This undoubtedly will seem obvious to you, but as I sat here in my office clicking away at my keyboard this afternoon, it struck me as something worth taking the time to repeat:
When starting any business, you have to have something to market, but if you don’t market the thing you have, the whole thing doesn’t work.
I’ve seen it happen too many times where startups have had great ideas and good product execution, but fail to go out and find their customers so they can connect with them, day in and day out.
Or they jump right on the marketing bandwagon and then fall flat on their faces because what it is they’re selling just doesn’t live up to the hype.
This is a fine line to walk, and especially for those of us of the agile and MVP persuasion, this can be a tough road to travel as we struggle to find a balance between building non-stop and then neglecting the need to pimp our products; or marketing something heavily that doesn’t yet exist, only to find we can’t deliver on the dream.
The trick to avoiding this is not to fall into the trap of pigeonholing yourself into one set of habits or the other. If you’re a single-founder, or even if it’s just you and a partner, there’s too much to do and too much that goes into a successful launch for you to ignore one half of the puzzle in favor of the other – so make sure you can juggle both.
If you don’t know how to build products, learn. If you aren’t comfortable with or don’t know how to promote them, learn that too.
And if your launch schedule is relentless, then actually calendar in time to work on the part you usually neglect. You literally can’t afford not to.
But by no means does that mean that doing both (or even one of them) is easy. It’s damn hard, actually. And time consuming. It’s also absolutely necessary.
At the moment I’m working on building two businesses, HackStack.io which offers “bite-sized tutorials for busy people” and is, as the tag line gives away, an infoproduct and educational content business.
The second is TrackThat.io which is a traditional SaaS startup, created to offer in-print marketers (like direct mailers, realtors, and local small businesses) the ability to plug their marketing materials into an easy to use, actionable (and affordable) online analytics tool so they can finally know what’s working and what’s not… and then do something about it; just as easily (or easier) as they can with their online ad spend.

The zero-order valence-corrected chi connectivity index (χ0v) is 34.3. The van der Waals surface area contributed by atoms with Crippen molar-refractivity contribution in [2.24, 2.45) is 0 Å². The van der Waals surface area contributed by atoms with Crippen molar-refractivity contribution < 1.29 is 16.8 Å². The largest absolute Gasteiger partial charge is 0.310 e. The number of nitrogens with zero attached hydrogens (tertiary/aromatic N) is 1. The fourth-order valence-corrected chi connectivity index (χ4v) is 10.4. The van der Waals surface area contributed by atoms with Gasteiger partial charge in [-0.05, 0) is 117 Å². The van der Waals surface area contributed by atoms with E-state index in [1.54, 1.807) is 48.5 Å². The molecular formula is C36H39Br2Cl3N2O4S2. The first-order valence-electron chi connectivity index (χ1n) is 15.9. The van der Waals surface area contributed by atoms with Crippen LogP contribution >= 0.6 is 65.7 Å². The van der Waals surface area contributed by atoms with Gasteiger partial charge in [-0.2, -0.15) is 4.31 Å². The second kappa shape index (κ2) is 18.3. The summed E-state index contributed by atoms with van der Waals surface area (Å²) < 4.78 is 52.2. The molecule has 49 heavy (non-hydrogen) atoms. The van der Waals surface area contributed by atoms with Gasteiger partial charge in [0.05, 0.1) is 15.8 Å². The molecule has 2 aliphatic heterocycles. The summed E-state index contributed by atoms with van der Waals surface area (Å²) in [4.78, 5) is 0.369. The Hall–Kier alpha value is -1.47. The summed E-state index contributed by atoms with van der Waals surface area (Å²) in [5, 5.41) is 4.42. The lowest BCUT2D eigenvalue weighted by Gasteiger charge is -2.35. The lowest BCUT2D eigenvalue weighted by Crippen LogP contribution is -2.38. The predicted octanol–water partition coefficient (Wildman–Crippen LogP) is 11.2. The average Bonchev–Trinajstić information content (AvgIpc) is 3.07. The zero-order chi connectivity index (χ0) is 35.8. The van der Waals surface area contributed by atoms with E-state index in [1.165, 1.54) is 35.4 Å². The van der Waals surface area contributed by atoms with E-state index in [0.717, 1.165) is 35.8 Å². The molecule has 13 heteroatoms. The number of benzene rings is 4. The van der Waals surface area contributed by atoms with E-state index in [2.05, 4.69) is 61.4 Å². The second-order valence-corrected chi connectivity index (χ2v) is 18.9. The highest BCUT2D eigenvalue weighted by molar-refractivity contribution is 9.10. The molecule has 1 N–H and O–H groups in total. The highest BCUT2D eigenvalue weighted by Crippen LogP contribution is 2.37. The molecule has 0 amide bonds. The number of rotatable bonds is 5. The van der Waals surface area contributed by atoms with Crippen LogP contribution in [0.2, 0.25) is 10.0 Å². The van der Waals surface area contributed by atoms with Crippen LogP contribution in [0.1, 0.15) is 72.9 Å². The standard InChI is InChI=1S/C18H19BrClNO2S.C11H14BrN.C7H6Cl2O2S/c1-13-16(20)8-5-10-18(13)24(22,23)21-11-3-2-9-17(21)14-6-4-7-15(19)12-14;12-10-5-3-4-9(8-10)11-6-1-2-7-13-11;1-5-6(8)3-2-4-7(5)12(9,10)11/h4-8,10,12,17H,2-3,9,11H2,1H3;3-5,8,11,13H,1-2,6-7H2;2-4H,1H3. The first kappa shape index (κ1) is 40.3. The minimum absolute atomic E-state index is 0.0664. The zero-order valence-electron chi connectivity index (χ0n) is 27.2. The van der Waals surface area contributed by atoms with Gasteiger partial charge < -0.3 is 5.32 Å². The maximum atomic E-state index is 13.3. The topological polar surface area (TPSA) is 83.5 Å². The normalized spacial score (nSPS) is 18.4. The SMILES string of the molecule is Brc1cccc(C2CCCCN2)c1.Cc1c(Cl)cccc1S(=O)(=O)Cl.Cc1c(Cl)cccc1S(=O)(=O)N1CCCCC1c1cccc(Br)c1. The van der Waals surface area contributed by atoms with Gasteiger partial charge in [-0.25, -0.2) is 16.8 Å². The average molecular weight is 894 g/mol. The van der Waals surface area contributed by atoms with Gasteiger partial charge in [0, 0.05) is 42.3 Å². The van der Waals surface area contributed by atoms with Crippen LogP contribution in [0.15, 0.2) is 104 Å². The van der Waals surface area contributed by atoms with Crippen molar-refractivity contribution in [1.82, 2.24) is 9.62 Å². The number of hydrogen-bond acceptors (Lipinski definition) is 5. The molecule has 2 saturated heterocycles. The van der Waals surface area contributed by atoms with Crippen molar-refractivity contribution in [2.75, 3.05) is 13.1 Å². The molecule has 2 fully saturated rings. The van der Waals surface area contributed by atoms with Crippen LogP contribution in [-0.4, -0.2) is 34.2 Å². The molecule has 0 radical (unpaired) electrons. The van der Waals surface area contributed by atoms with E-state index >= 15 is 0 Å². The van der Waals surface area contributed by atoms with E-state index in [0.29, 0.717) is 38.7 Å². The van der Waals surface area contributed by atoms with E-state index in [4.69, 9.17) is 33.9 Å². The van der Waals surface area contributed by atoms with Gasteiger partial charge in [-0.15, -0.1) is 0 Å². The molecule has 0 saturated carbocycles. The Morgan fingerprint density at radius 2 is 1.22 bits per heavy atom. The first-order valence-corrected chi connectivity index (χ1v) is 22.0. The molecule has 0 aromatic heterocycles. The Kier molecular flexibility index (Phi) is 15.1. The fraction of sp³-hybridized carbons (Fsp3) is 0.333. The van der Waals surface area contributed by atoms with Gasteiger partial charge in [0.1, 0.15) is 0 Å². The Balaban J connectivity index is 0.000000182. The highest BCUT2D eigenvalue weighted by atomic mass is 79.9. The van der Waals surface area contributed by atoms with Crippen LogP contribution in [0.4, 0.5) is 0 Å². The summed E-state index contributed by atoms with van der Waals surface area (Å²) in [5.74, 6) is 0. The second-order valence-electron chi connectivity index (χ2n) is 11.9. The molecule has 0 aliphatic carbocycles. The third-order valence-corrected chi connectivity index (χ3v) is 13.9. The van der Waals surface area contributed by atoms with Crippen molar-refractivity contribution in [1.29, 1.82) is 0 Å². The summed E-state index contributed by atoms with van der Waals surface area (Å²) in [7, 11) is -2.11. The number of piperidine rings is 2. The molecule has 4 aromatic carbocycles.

My co-founder and I have been working on HackStack.io for exactly 4.5 months and in that time we’ve managed to craft a branding strategy (complete with super cute mascot), lay out our marketing plan, and draft a 75 page script which we are turning into a series of 27 video lectures that’s currently about two weeks away from launching as our first course together.
It has been grueling and I think neither one of us will be able to look at an audio waveform or a video editing timeline again, for a while anyway, without breaking out into a cold sweat.
We’ve also managed to engage in some pretty in-depth customer development which led us to the concept for TrackThat.io, develop a software solution to a real problem, wireframe and code an MVP version of the software and get our first test client signed up and ready to go.
But the truth is that despite my own advice, I’m guilty of not taking my own medicine.
We’ve been building for so long now (not in the grand scheme of things, thankfully, but it certainly feels that way) that as we inch closer to launch it feels like we haven’t put the time or energy into building the momentum that we’ll need to kick things off. But I’m a business developer at heart, and I know that even when marketing is meant to happen at scale, you can always light the spark that will fuel the flame of growth through relationships.
So, dear readers, help me out.
And if you’ve ever printed a flyer, handed out a postcard for your business, or left your marketing collateral for people in a brick and mortar store – or know someone who has – sign up at TrackThat.io to help us grow our launch list, or send the URL on to someone who should hear about this.
You, by the way, are awesome.